The 3DO Company would then go on to restructure itself to become a publisher and software developer, ultimately releasing it’s exclusives onto it’s rivals consoles in order to make back some of it’s huge losses. EA who Trip Hawkins had left during the early 90’s with a massive golden handshake had done it’s best to make the 3DO a hit as after all had it worked both companies would have made millions and allowed them to dominate and dictate the entire games industry, but now they also were releasing their 3DO exclusive games onto the Sony Playstation, the dream was over.
The world of retro can be a cruel mistress and the 3DO much like the Sega Mega-CD suffer from some of the worst and most harsh articles written by people who either never owned one of these magnificent beasts or were not of a sensible age to remember the scene in the early 90’s with real clarity. It was gaming wise absolutely fantastic, the tech inside was top notch and as stated earlier the exclusives were miles ahead of any then rival.
To put how good the 3DO was into real context I suggest anyone in doubt to load up either Road Rash or Need for speed on the 3DO then play the same games converted over to the Playstation and you will clearly see how much better, smoother and faster and even more colourful the 3DO versions were. Now realise that the 3DO versions came out around 1994 and the Playstation versions in 1996, 2 years of difference and the older machine wins, mind Blown!!!
Staying with games because after all that’s why we are all here the 3DO was home to such stunning titles as Starblade Alpha, Samurai Showdown, Gex, The Horde, Return Fire, Crash N Burn and an absolutely incredible conversion of Super Street Fighter X which is worth picking up a console on it’s own for.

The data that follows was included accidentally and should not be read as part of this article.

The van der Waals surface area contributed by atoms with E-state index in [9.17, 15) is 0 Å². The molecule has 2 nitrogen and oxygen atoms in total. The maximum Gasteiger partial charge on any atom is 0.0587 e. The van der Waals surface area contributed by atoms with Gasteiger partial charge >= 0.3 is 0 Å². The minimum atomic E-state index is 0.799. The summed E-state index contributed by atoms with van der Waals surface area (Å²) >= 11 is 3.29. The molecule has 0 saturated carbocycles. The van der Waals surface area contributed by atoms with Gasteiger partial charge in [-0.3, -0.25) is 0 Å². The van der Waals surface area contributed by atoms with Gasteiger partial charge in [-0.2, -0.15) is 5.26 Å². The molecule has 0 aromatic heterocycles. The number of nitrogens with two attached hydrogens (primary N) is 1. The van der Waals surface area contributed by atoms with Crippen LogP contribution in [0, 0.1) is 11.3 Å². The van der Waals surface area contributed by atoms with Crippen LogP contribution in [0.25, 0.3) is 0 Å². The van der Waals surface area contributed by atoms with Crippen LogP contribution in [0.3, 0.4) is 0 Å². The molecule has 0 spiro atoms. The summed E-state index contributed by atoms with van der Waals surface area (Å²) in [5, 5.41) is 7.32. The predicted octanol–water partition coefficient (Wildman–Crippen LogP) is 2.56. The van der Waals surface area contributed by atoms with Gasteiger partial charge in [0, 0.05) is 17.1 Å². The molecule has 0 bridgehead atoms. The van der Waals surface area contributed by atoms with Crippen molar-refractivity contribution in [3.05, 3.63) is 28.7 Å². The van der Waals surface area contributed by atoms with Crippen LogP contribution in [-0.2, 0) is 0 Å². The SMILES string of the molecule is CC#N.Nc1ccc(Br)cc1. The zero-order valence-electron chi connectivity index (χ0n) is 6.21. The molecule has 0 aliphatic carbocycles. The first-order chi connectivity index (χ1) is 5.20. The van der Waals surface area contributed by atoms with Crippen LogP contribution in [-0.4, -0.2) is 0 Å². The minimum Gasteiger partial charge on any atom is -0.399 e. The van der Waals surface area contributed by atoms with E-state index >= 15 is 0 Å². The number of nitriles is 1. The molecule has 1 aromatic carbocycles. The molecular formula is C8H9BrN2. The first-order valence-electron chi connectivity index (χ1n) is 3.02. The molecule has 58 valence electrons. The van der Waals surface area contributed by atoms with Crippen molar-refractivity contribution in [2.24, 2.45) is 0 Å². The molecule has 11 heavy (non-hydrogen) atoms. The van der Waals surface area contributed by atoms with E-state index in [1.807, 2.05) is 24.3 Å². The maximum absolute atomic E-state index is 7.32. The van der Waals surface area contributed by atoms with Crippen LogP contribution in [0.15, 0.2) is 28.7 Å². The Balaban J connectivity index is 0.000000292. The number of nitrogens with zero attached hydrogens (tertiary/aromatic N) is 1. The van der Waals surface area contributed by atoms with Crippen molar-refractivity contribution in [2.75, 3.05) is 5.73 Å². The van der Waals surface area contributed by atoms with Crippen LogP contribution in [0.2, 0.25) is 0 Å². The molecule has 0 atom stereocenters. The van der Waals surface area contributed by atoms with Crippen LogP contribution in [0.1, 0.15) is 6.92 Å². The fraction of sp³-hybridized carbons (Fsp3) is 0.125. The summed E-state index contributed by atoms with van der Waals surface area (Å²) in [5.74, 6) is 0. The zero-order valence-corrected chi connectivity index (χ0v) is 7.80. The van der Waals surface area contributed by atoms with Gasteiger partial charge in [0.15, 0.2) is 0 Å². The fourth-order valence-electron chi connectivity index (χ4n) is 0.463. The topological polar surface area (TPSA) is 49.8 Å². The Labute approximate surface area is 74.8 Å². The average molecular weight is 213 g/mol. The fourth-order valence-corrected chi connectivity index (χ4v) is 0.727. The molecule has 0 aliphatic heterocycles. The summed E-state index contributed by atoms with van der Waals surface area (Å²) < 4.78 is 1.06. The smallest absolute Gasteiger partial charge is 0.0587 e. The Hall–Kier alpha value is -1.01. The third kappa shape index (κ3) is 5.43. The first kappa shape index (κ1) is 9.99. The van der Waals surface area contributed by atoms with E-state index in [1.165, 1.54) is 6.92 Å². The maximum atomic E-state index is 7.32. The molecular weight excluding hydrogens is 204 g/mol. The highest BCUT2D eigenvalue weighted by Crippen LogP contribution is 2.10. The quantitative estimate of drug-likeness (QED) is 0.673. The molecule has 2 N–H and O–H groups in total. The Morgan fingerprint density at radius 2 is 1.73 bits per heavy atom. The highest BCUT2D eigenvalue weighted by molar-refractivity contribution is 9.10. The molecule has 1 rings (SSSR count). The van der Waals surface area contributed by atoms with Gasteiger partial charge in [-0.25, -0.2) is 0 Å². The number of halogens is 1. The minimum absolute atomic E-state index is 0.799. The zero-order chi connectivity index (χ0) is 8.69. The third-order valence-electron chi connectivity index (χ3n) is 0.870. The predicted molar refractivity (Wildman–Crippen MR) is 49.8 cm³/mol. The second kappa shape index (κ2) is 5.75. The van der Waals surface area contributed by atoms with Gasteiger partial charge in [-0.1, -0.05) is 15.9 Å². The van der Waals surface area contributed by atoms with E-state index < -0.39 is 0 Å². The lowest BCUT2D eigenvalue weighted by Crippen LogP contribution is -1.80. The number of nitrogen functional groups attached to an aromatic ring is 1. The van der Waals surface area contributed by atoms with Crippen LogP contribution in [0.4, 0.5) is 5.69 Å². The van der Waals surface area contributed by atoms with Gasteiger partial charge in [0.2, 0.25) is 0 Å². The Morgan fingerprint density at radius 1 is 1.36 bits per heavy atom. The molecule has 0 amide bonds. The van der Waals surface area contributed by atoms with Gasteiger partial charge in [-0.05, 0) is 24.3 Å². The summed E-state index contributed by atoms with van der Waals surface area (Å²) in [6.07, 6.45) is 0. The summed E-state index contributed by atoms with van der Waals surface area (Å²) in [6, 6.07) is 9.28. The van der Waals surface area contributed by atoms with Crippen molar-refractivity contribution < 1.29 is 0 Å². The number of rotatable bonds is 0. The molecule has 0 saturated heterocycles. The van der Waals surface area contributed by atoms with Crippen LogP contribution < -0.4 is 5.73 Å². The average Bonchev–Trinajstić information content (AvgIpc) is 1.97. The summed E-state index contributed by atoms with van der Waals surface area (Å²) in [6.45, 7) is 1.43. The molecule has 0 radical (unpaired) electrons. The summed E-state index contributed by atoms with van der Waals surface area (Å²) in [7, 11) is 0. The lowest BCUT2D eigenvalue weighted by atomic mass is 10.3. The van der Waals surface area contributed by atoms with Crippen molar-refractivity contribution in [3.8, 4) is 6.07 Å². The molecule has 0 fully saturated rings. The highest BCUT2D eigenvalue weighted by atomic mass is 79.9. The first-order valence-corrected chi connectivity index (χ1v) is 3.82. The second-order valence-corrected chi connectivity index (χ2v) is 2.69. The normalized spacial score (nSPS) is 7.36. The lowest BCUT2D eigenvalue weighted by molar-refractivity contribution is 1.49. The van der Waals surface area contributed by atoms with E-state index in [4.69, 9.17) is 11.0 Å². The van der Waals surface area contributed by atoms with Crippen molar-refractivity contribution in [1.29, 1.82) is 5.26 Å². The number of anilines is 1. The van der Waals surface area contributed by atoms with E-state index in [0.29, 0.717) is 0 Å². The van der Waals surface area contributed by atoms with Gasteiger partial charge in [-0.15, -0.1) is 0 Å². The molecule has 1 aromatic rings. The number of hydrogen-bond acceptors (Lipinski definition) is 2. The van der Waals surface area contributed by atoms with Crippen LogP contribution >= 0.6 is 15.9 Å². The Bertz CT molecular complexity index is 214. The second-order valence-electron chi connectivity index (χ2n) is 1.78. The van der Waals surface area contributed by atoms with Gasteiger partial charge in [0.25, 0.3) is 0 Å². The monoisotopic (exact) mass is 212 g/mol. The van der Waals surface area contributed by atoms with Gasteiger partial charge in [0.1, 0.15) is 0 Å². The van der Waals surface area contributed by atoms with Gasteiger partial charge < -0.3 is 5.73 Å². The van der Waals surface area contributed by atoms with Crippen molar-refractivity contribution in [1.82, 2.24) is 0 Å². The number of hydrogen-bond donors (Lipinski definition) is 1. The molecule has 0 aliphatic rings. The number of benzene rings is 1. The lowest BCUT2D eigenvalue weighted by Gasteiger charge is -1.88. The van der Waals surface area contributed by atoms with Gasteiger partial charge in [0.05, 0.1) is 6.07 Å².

Now on top of those games add all the sports titles I mentioned earlier like Fifa, Madden etc and add to that Foes Of Ali and Slam n Jam which are 2 brilliant Boxing and Basketball games.
However this article would be quite frankly rubbish if the following 3 console defining experiences were not mentioned, these are games that if you own a 3DO and don’t have then your logic just hurt my brain! I am of course talking about Wing Commander 3 & 4 and the completely un-touchable Star Control 2.
Wing commander 3 and it’s follow on game 4 are the prime examples of how you could make FMV and actual gaming experiences work together perfectly, they were both jaw dropping from a visual point of view, played a treat and were great to show friends who thought you had wasted your money getting this console, jokes on you Sucker’s! Star Control 2 which didn’t sell at all well because of it’s very 16-bit graphics and lousy advertising campaign is however the stand out game for the system according to pretty much all 3DO fans, well all the correct fans that is lol.
Set in the future it is a space sim mixed with resource management and RPG style gameplay, you have to mine planets for minerals, use the cash to build your ship up and get extra equipment, crew and tech upgrades then actually go around a massive galaxy finding other races and try to unit them all against an evil empire who have imprisoned Earth under a force field. This began life as a PC game however the 3DO version added a full CD soundtrack score and full speech for all characters, at the time it had quite good review scores however it is now looked back on in a much higher favour and rightly is mentioned as a stand out title in it’s genre. If anyone on here has ever played Starflight on the Megadrive then go get this now and see what the fuss is all about.